Tuesday, January 30, 2007

The Wall Street Journal has a new blog about juggling home and work. That's the kind of phrase people who are committed to their careers don't use. They're not like balls in the air. There's no juggling involved. I think of it more like fishing. The job is the river. The family are the fish. You stand in the river. And sometimes you catch a fish. Sometimes you're too busy swimming to put the rod in the water. Sometimes you put the rod in, but it's two in the morning and all the fish are sleeping. Sometimes you catch a fish but he starts crying so you throw him back. Sometimes you and the fish spend a lovely day together, but after too much time with you, the fish starts to suffocate, so you have to throw him back for his own good and go back to what you were doing before, just wading in the river, without the fish. Sometimes there's an oil spill, and the fish get all messed up, and you feel bad about it, but there really isn't anything you can do. They're just the fish. What's really important is saving the river. Sometimes the river overflows and destroys the houses on the banks. That's a tragedy, but sometimes it happens. The river gets bigger. You have more water you have to manage. And sometimes, if you're not really capable enough, you drown. And the fish eat your bones. The analogy falls apart at the end, but you get my point.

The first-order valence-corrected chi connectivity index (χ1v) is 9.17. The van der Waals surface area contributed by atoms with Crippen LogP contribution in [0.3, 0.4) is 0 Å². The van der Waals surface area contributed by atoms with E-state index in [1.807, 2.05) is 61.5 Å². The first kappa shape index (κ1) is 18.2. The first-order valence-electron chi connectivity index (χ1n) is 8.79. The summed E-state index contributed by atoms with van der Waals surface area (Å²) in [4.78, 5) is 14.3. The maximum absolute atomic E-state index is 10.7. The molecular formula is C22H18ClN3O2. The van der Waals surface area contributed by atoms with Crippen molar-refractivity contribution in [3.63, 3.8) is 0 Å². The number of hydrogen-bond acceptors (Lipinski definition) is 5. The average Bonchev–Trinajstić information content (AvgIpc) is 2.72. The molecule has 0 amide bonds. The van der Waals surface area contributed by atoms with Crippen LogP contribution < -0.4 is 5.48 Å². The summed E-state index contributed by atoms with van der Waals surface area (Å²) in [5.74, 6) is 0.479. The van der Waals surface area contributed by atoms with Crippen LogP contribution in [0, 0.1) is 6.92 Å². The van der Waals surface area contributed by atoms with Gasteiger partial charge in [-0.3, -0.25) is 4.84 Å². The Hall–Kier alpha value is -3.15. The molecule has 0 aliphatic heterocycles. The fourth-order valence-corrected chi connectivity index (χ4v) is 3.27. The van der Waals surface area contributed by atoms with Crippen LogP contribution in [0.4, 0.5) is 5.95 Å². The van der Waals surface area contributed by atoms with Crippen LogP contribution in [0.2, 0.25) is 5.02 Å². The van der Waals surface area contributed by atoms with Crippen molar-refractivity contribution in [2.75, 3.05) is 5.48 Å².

One recent post on their blog discusses whether it's a benefit or a burden to have a pet. I think that's a silly question. Anonymous Wife is more work than a pet and still I keep her. At least with a pet you can leave it locked in the house all day and the worst that will happen is it'll go to the bathroom (and someone else will have to clean it up). With a wife or a kid, you leave them locked in the house all day and they get upset and you have to apologize, and it becomes a whole mess. You don't have to apologize to pets. That's what's great about them. We had a dog once and it ran away and we couldn't find it and no one came to the house from social services to say we had done something wrong, no police, no problems at all. If that happened with one of the kids, I can't imagine the mess we'd have on our hands.

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